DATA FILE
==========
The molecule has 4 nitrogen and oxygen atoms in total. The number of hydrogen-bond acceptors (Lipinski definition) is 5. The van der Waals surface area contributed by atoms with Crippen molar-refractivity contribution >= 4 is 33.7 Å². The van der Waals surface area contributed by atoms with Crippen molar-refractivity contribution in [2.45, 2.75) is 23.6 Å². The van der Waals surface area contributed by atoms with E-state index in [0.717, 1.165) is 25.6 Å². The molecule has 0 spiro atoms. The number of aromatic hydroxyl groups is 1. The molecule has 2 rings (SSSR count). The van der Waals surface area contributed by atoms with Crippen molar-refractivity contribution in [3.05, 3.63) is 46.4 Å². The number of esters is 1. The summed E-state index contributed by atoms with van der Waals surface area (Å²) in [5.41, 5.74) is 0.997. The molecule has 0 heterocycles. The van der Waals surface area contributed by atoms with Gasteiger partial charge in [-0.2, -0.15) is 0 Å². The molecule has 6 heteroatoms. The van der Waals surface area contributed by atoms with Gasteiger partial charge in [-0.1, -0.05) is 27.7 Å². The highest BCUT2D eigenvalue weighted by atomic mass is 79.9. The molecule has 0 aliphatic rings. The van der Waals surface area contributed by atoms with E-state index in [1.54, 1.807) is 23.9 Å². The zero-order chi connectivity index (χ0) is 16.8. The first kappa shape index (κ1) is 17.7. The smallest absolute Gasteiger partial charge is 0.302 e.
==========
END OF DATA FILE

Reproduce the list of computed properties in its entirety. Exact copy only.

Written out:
The molecule has 4 nitrogen and oxygen atoms in total. The number of hydrogen-bond acceptors (Lipinski definition) is 5. The van der Waals surface area contributed by atoms with Crippen molar-refractivity contribution >= 4 is 33.7 Å². The van der Waals surface area contributed by atoms with Crippen molar-refractivity contribution in [2.45, 2.75) is 23.6 Å². The van der Waals surface area contributed by atoms with E-state index in [0.717, 1.165) is 25.6 Å². The molecule has 0 spiro atoms. The number of aromatic hydroxyl groups is 1. The molecule has 2 rings (SSSR count). The van der Waals surface area contributed by atoms with Crippen molar-refractivity contribution in [3.05, 3.63) is 46.4 Å². The number of esters is 1. The summed E-state index contributed by atoms with van der Waals surface area (Å²) in [5.41, 5.74) is 0.997. The molecule has 0 heterocycles. The van der Waals surface area contributed by atoms with Gasteiger partial charge in [-0.2, -0.15) is 0 Å². The molecule has 6 heteroatoms. The van der Waals surface area contributed by atoms with Gasteiger partial charge in [-0.1, -0.05) is 27.7 Å². The highest BCUT2D eigenvalue weighted by atomic mass is 79.9. The molecule has 0 aliphatic rings. The van der Waals surface area contributed by atoms with E-state index in [1.54, 1.807) is 23.9 Å². The zero-order chi connectivity index (χ0) is 16.8. The first kappa shape index (κ1) is 17.7. The smallest absolute Gasteiger partial charge is 0.302 e.